If plays are considered literature why aren't movies considered literature as well? In the same way that plays are meant to be seen, but are adapted from paper, movies are meant to be seen but are adapted from paper as well, so what makes them so different that they shouldn't be considered literature while plays are? Is it some sort of difference between how the script for a play and the script for a movie are done? No, they're basically the same, and the differences shouldn't be enough to suggest that movies can never be well written. If movies can be well written, which is the case, then it's wrong to cast them aside as inferior to poetry, novels, plays, essays and other accepted forms of literature. There may be a few differences between screenplays and other forms of writing, but that doesn't mean that the written-down form of movies, at least some, aren't good enough to be considered literature.
It's incredibly presumptuous and arrogant to say that every single movie is badly written and doesn't deserve to be considered worthwhile as literature. Many movies may have incredible directing, acting, cinematography, special effects, music, sound editing and everything else that makes a movie worthwhile, and obviously these things don't apply to books, or the contents of books, but movies and creative fiction have enough in common for movies to be seen as a form of creative fiction. The characters, the plotline, the theme, the setting, the symbolism, the irony, the complex hidden meanings, and everything that has been put together to create artistic unity, the stuff that makes fiction powerful and memorable, the stuff that brings us insights about life in general, these things exist in movies. If a movie achieves all these things incredibly well then why shouldn't it be considered literature? People think no movies have all these things in them, but that is not the case.
A person's knowledge of movies is often restricted to what Hollywood suggests, and Hollywood doesn't necessarily produce or promote literary movies, so it's as if such movies don't exist, but that's not true. They're often pushed aside by the hugely-hyped movies with little literary value, or their literary value isn't noticed, but in and out of Hollywood, they exist. Charles Kaufman, the Coen Brothers, Wes Anderson, Stanley Kubrik, Robert Altman, Christopher Guest and Alfred Hitchcock all make very intelligent, very thought-provoking films with strong themes. In fact, I'll list out such movies:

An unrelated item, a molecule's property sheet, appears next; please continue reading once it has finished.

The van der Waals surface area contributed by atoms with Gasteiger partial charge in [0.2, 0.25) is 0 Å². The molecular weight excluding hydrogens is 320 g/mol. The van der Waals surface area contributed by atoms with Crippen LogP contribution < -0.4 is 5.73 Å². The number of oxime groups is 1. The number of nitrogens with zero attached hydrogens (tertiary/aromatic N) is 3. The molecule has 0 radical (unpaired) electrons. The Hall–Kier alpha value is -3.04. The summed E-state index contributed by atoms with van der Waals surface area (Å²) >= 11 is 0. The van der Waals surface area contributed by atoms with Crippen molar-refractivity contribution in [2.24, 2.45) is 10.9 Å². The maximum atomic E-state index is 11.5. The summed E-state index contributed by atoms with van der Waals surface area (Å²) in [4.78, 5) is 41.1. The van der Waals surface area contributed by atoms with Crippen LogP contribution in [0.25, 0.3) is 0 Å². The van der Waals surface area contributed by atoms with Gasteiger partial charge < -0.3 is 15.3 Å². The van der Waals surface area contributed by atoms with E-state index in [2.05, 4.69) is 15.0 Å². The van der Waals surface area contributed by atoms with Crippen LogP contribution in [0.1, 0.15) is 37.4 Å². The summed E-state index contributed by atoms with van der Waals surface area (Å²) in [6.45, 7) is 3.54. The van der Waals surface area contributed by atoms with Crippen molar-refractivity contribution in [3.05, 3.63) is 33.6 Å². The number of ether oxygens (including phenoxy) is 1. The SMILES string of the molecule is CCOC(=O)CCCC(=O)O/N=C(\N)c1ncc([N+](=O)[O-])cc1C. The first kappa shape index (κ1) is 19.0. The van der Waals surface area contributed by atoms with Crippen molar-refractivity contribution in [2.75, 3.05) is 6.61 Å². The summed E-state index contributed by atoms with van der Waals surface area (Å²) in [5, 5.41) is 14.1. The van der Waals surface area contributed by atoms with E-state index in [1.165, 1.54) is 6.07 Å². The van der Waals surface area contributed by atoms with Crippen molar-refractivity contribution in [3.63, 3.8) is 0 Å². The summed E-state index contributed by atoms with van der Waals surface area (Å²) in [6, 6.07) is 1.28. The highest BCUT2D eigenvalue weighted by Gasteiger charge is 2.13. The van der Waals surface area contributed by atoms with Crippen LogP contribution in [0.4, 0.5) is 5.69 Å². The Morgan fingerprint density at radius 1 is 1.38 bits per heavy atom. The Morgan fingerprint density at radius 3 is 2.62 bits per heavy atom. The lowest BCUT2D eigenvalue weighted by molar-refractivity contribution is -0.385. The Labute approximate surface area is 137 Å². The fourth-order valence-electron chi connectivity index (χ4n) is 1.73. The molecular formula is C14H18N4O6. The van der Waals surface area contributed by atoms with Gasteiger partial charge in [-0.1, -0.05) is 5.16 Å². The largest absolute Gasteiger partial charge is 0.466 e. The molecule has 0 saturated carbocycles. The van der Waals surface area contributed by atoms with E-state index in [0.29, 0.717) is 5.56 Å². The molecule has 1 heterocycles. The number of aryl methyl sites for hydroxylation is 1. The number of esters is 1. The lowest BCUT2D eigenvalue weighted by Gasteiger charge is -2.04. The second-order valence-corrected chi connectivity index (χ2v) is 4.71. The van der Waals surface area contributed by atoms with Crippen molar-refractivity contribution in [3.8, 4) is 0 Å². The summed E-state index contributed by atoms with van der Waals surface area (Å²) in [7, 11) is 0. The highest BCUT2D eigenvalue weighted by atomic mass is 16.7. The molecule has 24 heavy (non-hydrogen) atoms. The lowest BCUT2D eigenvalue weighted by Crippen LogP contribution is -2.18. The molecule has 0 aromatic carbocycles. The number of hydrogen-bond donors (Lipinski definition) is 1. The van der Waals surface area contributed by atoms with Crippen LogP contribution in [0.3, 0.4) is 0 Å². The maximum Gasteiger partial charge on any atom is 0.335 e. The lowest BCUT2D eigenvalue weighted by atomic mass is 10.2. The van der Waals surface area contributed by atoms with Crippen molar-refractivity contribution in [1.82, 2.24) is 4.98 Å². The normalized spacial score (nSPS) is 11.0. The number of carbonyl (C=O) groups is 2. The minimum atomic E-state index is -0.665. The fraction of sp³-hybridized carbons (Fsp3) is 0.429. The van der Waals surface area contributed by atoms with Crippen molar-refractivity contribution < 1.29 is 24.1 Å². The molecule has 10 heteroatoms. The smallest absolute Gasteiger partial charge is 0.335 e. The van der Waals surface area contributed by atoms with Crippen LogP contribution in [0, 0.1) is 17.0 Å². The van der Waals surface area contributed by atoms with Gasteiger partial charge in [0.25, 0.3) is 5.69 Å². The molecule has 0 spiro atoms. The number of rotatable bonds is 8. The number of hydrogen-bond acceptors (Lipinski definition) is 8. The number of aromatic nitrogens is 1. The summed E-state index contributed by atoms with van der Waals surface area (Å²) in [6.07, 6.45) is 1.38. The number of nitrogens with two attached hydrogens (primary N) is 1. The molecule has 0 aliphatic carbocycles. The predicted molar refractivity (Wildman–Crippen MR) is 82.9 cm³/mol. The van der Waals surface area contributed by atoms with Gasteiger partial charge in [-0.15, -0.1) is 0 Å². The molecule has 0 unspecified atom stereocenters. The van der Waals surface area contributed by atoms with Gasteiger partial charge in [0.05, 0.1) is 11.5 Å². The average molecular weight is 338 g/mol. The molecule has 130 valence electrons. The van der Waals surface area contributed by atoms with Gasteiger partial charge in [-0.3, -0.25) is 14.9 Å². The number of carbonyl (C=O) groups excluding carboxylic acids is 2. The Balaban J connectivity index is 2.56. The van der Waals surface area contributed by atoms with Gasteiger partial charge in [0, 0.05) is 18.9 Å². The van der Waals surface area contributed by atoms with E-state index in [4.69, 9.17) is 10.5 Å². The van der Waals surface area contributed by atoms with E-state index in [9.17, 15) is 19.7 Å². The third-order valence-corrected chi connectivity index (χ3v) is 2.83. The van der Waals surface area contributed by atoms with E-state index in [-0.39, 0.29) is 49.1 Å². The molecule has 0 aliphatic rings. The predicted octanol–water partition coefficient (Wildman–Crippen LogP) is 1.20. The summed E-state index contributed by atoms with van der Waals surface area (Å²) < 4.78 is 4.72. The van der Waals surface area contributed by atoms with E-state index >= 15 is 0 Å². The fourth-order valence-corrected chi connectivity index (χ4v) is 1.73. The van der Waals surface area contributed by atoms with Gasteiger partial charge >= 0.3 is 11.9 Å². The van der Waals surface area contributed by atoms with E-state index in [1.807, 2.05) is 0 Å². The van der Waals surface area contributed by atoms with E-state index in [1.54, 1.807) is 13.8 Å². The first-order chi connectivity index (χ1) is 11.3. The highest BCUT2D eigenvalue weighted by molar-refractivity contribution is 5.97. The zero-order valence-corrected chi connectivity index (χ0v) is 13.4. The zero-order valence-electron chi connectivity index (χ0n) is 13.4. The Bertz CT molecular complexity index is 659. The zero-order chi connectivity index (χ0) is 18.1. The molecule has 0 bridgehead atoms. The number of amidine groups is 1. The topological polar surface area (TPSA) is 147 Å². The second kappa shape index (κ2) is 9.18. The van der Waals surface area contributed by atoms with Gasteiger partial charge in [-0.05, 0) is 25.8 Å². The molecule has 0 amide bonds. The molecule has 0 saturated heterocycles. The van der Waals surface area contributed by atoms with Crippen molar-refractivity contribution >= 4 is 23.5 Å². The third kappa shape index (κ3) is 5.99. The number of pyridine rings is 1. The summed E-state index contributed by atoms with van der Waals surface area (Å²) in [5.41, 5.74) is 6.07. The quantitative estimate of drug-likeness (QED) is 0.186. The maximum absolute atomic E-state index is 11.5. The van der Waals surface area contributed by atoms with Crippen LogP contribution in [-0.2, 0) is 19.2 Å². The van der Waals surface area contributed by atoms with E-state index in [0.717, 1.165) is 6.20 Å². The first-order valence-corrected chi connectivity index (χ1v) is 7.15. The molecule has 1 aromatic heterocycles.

Adaptation, Eternal sunshine of the spotless mind, Being John Malkovich, among others
The Coen Brothers:
Barton Fink (my brother spent a long time studying this film and came to the conclusion that it was about the death of creative fiction), The Man who wasn't there, A Serious Man, and many many more
The Royal Tenenbaums, Rushmore, and others
The fact is that movies by directors such as Charles Kaufman and the Coen brothers are incredibly well done and overflow with strong characters, symbolism and other techniques. Watch these films and you will see that they have immense literary value, are completely original and are incredibly brilliant. The only thing that should stop us from considering them as literature is the fact that we never see their written-down copies (but we get a glimpse of them at the Oscars when they're announcing the Academy Award for Best Writing (Original Screenplay). It is, however, a fact that such written down copies exist, because without them the movies wouldn't have been produced. The literary values that we see on screen are really adaptations of the literary values on the original scripts. Without the written down copies, the literary values wouldn't exist, and in fact no part of the movie would exist for that matter. So the writers who originally created the stories of the movies, the screenplays (which are hardly different from the plays we love to consider as literature), are authors, and their works are written-down pieces of creative fiction that represent the language, culture and period of the author (which is the definition of literature).
Although the movies themselves aren't literature, their screenplays are, and we shouldn't degrade and ignore them just because they're presenting themselves in a different way. Obviously, most screenplays wouldn't be rich enough for you or me to consider as literature, but some are and it's not fair to them, or their authors, to automatically shaft them as inferior.